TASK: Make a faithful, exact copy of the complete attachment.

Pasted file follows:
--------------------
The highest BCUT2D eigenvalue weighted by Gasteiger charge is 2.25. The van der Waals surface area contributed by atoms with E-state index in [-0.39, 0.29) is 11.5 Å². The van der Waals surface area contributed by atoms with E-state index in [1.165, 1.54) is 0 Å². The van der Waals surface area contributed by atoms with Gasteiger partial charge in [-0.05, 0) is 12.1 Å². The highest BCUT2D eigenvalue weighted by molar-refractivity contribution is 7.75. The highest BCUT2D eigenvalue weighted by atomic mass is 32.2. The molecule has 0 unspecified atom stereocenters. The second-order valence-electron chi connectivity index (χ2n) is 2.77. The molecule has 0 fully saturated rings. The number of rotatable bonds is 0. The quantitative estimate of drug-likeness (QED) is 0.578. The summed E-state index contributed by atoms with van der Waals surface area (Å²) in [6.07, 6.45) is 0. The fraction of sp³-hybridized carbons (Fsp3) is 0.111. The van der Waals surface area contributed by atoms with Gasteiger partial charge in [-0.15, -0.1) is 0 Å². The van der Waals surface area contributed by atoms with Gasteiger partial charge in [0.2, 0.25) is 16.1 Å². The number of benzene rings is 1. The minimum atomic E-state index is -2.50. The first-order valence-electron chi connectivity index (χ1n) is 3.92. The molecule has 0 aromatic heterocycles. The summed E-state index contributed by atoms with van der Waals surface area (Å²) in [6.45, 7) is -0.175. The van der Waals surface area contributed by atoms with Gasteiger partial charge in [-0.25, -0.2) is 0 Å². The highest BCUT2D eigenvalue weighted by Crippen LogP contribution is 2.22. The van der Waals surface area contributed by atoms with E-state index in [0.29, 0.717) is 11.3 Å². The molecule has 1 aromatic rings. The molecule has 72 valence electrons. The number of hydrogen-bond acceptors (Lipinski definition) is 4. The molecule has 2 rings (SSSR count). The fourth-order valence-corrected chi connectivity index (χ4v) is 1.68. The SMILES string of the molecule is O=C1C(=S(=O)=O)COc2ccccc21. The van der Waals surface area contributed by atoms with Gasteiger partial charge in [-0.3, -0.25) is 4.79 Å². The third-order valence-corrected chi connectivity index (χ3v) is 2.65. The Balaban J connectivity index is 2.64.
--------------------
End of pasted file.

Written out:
The highest BCUT2D eigenvalue weighted by Gasteiger charge is 2.25. The van der Waals surface area contributed by atoms with E-state index in [-0.39, 0.29) is 11.5 Å². The van der Waals surface area contributed by atoms with E-state index in [1.165, 1.54) is 0 Å². The van der Waals surface area contributed by atoms with Gasteiger partial charge in [-0.05, 0) is 12.1 Å². The highest BCUT2D eigenvalue weighted by molar-refractivity contribution is 7.75. The highest BCUT2D eigenvalue weighted by atomic mass is 32.2. The molecule has 0 unspecified atom stereocenters. The second-order valence-electron chi connectivity index (χ2n) is 2.77. The molecule has 0 fully saturated rings. The number of rotatable bonds is 0. The quantitative estimate of drug-likeness (QED) is 0.578. The summed E-state index contributed by atoms with van der Waals surface area (Å²) in [6.07, 6.45) is 0. The fraction of sp³-hybridized carbons (Fsp3) is 0.111. The van der Waals surface area contributed by atoms with Gasteiger partial charge in [-0.15, -0.1) is 0 Å². The van der Waals surface area contributed by atoms with Gasteiger partial charge in [0.2, 0.25) is 16.1 Å². The number of benzene rings is 1. The minimum atomic E-state index is -2.50. The first-order valence-electron chi connectivity index (χ1n) is 3.92. The molecule has 0 aromatic heterocycles. The summed E-state index contributed by atoms with van der Waals surface area (Å²) in [6.45, 7) is -0.175. The van der Waals surface area contributed by atoms with Gasteiger partial charge in [-0.25, -0.2) is 0 Å². The highest BCUT2D eigenvalue weighted by Crippen LogP contribution is 2.22. The van der Waals surface area contributed by atoms with E-state index in [0.29, 0.717) is 11.3 Å². The molecule has 1 aromatic rings. The molecule has 72 valence electrons. The number of hydrogen-bond acceptors (Lipinski definition) is 4. The molecule has 2 rings (SSSR count). The fourth-order valence-corrected chi connectivity index (χ4v) is 1.68. The SMILES string of the molecule is O=C1C(=S(=O)=O)COc2ccccc21. The van der Waals surface area contributed by atoms with Gasteiger partial charge in [-0.3, -0.25) is 4.79 Å². The third-order valence-corrected chi connectivity index (χ3v) is 2.65. The Balaban J connectivity index is 2.64.